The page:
I can’t store all the old cameras I own anymore. So except for the ones I love shooting the most, I’m offering them to you.
I’m pricing them more than fairly. I just want them to go to good homes. Keep checking back — I’ll keep adding cameras until they’re gone.
If you want one (or more!) of these cameras, use the contact form at the bottom of this page to tell me which and give me your shipping address. I’ll reply to you at the email address you provide. You’ll pay the price shown plus actual shipping costs, which I’ll communicate to you in advance. I accept only PayPal as payment.
I’ve described each camera honestly based on my last usage and recent inspection, but do ask questions if you’re unsure. I’m selling them as is, no returns or refunds.
Voigtländer Bessa 6×9
Late-1930s/early-1940s folding viewfinder camera for 120 film.
This Bessa is in decent cosmetic condition. All leatherette is present but it’s starting to peel off the sports viewfinder cover. The brilliant viewfinder is cloudy almost to the point of uselessness. My review, with more photos, is here.
When I last used it (2012, photos here) its bellows were light tight and its shutter operated fully and accurately. Glory be!
This Bessa has the entry-level 110mm f/4.5 Voigtar lens. The lens is set in a Prontor shutter with a fastest speed of 1/150 sec. The lens was hazy when I got it. I cleaned it up but some haziness remains. That haziness appears not to affect photographs.
Comes with a mask that allows it to take 4.5×6 photos (as well as the default 6×9 photos). The dial on the camera back that shifts between the 4.5×6 and 6×9 red windows functions (after I repaired it) but can be fussy and requires a gentle hand.
Kodak VR35 K40 — sale pending
Compact fixed-focus 35mm point-and-shoot camera from the 1980s.
This is a wonderful camera, for the kind of camera it is. The all-plastic K40 punches way above its weight class. Its 35mm f/3.8 (probably) lens delivers good color and sharpness even on consumer-grade film. Check out my review here.
This one is in good used condition — a little scuffed with dust in the crannies. I last shot it in January, 2018 (photos here) and it worked great — except that I had a little trouble with the flash not firing. But that could be because its charging whistle isn’t very loud and I might have tried to use the flash before it had fully charged.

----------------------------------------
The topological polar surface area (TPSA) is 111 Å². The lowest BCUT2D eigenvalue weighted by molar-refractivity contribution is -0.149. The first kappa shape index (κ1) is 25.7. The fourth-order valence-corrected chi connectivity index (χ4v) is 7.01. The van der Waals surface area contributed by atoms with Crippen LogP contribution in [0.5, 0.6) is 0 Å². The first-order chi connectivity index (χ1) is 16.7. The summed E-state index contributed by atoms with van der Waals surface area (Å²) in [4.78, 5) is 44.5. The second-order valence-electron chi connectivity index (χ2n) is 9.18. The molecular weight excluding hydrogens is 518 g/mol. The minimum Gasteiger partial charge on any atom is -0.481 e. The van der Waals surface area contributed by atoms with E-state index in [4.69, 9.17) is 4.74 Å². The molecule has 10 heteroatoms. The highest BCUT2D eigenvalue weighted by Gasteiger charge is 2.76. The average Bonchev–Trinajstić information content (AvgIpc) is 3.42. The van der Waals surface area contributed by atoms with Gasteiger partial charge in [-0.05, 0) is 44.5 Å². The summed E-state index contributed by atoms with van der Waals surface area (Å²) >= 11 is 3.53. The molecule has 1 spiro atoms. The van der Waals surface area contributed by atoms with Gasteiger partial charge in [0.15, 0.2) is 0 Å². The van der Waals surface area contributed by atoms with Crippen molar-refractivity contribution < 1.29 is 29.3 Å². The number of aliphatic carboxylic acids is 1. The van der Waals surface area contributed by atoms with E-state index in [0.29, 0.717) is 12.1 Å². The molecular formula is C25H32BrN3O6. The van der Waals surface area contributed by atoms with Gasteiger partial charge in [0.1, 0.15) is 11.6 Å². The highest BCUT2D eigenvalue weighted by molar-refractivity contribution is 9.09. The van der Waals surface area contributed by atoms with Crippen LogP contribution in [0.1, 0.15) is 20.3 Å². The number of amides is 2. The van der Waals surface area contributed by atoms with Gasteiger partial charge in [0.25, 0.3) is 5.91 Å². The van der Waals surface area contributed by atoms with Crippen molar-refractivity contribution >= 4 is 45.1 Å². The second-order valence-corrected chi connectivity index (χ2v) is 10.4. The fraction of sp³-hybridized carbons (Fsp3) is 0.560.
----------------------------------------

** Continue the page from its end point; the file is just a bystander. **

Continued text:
Pentax IQZoom EZY — sale pending
1990s point-and-shoot 35mm camera.
This is a pretty typical example of a point-and-shoot camera from one of the “big makers.” It packs a 38-70 mm f/4.8-8.5 lens. Its shutter operates from 1/320 to 1/3 sec. It reads the DX coding on film canisters from ISO 25 to 1600. A 123 lithium battery powers it all.
This one comes with the ability to imprint the date on the negative. (Not all of them did.) It also comes with its manual.
I shot it but once (review here) and it was all right. It returned good color and sharpness on consumer-grade color film.
Argus Match-Matic C3
Classic “brick” 35mm rangefinder camera well known for its appearance in a Harry Potter movie.
My Match-Matic C3 is in good cosmetic condition and worked the last time I used it, which was in about August of 2012 (review here). The photos didn’t all turn out, but I am pretty sure I got bad film and it wasn’t the camera’s fault.
This Match-Matic comes with an LC3 exposure meter, not pictured. The meter responds to light but is not accurate. It is not the original meter for the camera; I purchased it separately. I’ve covered the face with electrical tape to keep the selenium from degrading further, while this camera was on display in my home.
The camera also comes with a leather case, not pictured, in good condition.
Classic “brick” 35mm rangefinder camera.
This C3 is in good cosmetic and working condition. You’ll find more info about this camera here. It comes with a leather case, not pictured, in good but used condition. It also comes with its manual, folded up inside the case. It also has an aftermarket tab (pictured) affixed to the lens barrel that makes adjusting aperture easier.
I last shot this C3 in 2017 and it delivered great photographs. If I enjoyed C3 shooting, which I don’t, this would be my keeper.
This C3’s serial number (187019) indicates it was manufactured in 1947. Its shutter speeds are 10-20-30-50-100-200-300. Its f stops are 3.5-4.5-5.6-8-11-16. Its back contains a Weston film speed guide wheel.
Olympus μ[mju:] Zoom 140 — sale pending
Compact autofocus and autoexposure 35mm camera.
Works perfectly. I last shot it in 2017; see my review here. This camera doesn’t have the cachet of other μ/Stylus-series cameras but is just as capable and almost as delightful (because the body has to be thicker to hold that deep zoom lens). Really, if you’re looking for a good point-and-shoot 35mm camera, you won’t be disappointed with this one.
Comes with a black leather case, the kind you can slip your belt through, in good condition.
Kodak Retinette IA
Viewfinder, manual-focus 35mm camera.
I haven’t shot this camera in about 10 years. It’s in good cosmetic condition, but the viewfinder is missing a piece of glass and so renders everything blurry. Otherwise, the camera appears to function properly. See my review here.